Seven Poems by Trace Fleeman Garcia


Untitled #3

God isn’t real
But neither are you;
Yet I still lend you my faith.

Untitled #4

There’s a man in my room
He walks in some nights when I’m alone.
He doesn’t like talking
But he isn’t really quiet either.
This morning, he walked out of the closet and he stood next to my bed.
Then he disappeared.
This isn’t so strange,
but I get the feeling he isn’t coming back any time soon, and I’m sad.

Untitled #7, Part 2

Marble thighs
Would feel so pleasant
Pressed up against my lips


There’s a light shining in the meadow and you’re no longer in a cage.
We could never be friends, but I’m happy because I see yourself in me.
We were separated by time and space but I could feel you suffocating.


mountain cedar, mountain cedar
there’s a haze over the cornfield

mountain cedar, mountain cedar
the hillside is glowing

mountain cedar, mountain cedar
you must not be afraid, because you don’t run

mountain cedar, mountain cedar
the smoke is pouring into my throat and you’re long dead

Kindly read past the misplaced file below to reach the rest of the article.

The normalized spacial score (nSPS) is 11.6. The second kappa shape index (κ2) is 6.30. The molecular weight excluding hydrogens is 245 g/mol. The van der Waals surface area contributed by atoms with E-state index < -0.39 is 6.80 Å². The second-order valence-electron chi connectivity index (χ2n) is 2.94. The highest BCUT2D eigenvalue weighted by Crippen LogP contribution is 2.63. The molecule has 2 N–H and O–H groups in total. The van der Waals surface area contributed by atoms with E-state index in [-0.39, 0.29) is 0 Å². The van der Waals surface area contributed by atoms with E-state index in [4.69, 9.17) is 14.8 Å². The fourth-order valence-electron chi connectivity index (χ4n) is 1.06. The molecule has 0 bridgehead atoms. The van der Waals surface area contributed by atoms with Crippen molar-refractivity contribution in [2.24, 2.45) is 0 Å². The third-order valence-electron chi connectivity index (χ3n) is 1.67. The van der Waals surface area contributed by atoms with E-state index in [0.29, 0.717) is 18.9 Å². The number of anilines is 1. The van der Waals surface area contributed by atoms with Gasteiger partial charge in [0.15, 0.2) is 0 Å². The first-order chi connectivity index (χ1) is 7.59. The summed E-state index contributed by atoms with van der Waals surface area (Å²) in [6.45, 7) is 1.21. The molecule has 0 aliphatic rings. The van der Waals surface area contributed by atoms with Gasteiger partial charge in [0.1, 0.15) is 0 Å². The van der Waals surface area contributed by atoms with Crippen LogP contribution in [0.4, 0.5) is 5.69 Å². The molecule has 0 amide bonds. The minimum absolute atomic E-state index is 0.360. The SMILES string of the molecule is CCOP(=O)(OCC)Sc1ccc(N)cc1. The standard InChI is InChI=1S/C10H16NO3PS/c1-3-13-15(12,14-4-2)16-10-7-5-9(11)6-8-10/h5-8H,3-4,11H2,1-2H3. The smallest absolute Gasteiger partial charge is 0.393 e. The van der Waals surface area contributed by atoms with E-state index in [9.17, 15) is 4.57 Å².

mountain cedar, mountain cedar.

Dream Sequence #1

A dark-haired woman with olive skin is
Pinching my cheeks;
She speaks a language I don’t understand
And wears earrings of bright jade.
I’m 8 years old and standing in a
Laundromat with brown-green linoleum floors.

Untitled #10

Morse-code fingertips
Tap messages
On my wrists

Trace Fleeman Garcia is a performance poet, writer, and community organizer from Tulare, California.

‘Heel’ by Trace Fleeman Garcia


Hard leather moccasins pressed into the powder, and the slender, serpentine form of a white-faced canine weaved in and out of the hunter’s path, following a trail that led through the underbrush and into the virgin forest that stood domineering over snow. The trail was the thick, wide, overbearing scent of game that burned the hound’s nostrils — and the smell was familiar to him. Familiar, yet with an unmistakable mask of wild fierceness — the strong, untame odor that could only be of wolves.